If this song seems more like a novel or a film than it does a chart-topping pop song, its because it sort of is. Nell Dunn wrote a novel called Up the Junction, depicting life in the Clapham-Battersea area of London in the early 60s. And much like the song, it uses colloquial speech, and deals with the gritty lives of an industrial sector of London. That seems like a weighty series of subjects to jam into a three-minute plus pop song, doesn’t it? And while Squeeze songwriters Chris Difford and Glenn Tilbrook aren’t telling the same story as depicted in the novel, they are able to capture some of its spirit. This is what writers Glenn Tilbrook and Chris Difford brought to the table – storytelling, with plenty of pop hooks.
As for the song they wrote, there are a few people I know who think that this tune is lyrically lightweight, with many of the couplets falling flat. But to me, that’s kind of the point. This is a story about a schlub, a chancer who’s caught in a relationship that is ultimately beyond him. It was always doomed to failure, perhaps given away by the first line “I never thought it would happen with me and a girl from Clapham…”. You expect a schlub to talk like that, and it wouldn’t do if the guy spoke like Shelley and Keats.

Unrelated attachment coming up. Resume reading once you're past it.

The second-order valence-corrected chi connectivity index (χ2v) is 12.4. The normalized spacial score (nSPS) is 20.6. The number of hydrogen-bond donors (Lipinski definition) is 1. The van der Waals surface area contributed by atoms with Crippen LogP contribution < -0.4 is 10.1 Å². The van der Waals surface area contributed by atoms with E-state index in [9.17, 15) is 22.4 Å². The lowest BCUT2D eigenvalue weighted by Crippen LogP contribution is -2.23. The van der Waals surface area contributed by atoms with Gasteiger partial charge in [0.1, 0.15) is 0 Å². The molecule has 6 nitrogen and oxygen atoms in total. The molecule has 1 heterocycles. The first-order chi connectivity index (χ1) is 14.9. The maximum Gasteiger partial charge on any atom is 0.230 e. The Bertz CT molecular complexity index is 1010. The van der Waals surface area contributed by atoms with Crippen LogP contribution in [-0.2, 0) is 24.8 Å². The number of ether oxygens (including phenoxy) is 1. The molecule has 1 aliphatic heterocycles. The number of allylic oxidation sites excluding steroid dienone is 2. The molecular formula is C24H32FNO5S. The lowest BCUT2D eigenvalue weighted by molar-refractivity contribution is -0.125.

Difford &Tilbrook pack all kinds of interesting tidbits in between with a narrative that is both funny and sad, too. And I think that they understand that conveying characters, and the way the language sounds in the context of the song is just as important as the melody and the chords that carry them along. And listen to all of those chord changes! And the chunky drum fill at the beginning after the riff – didda-dit-DAT(and)didda-dit-DAT – I love that!
At the time that Squeeze began churning out impossibly hook-laden tunes – “Goodbye Girl”, “Cool For Cats”, “Take Me I’m Yours”, and many others – they were gaining the burdensome reputation for being ‘the new Lennon & McCartney’. Where there are similarities, mostly having to do with how they focused so well on melody and unexpected chord progressions while still making their music accessible, the comparison was always just music journalism hyperbole in which comparisons almost always do a disservice to both parties.
Difford & Tilbrook are unique.
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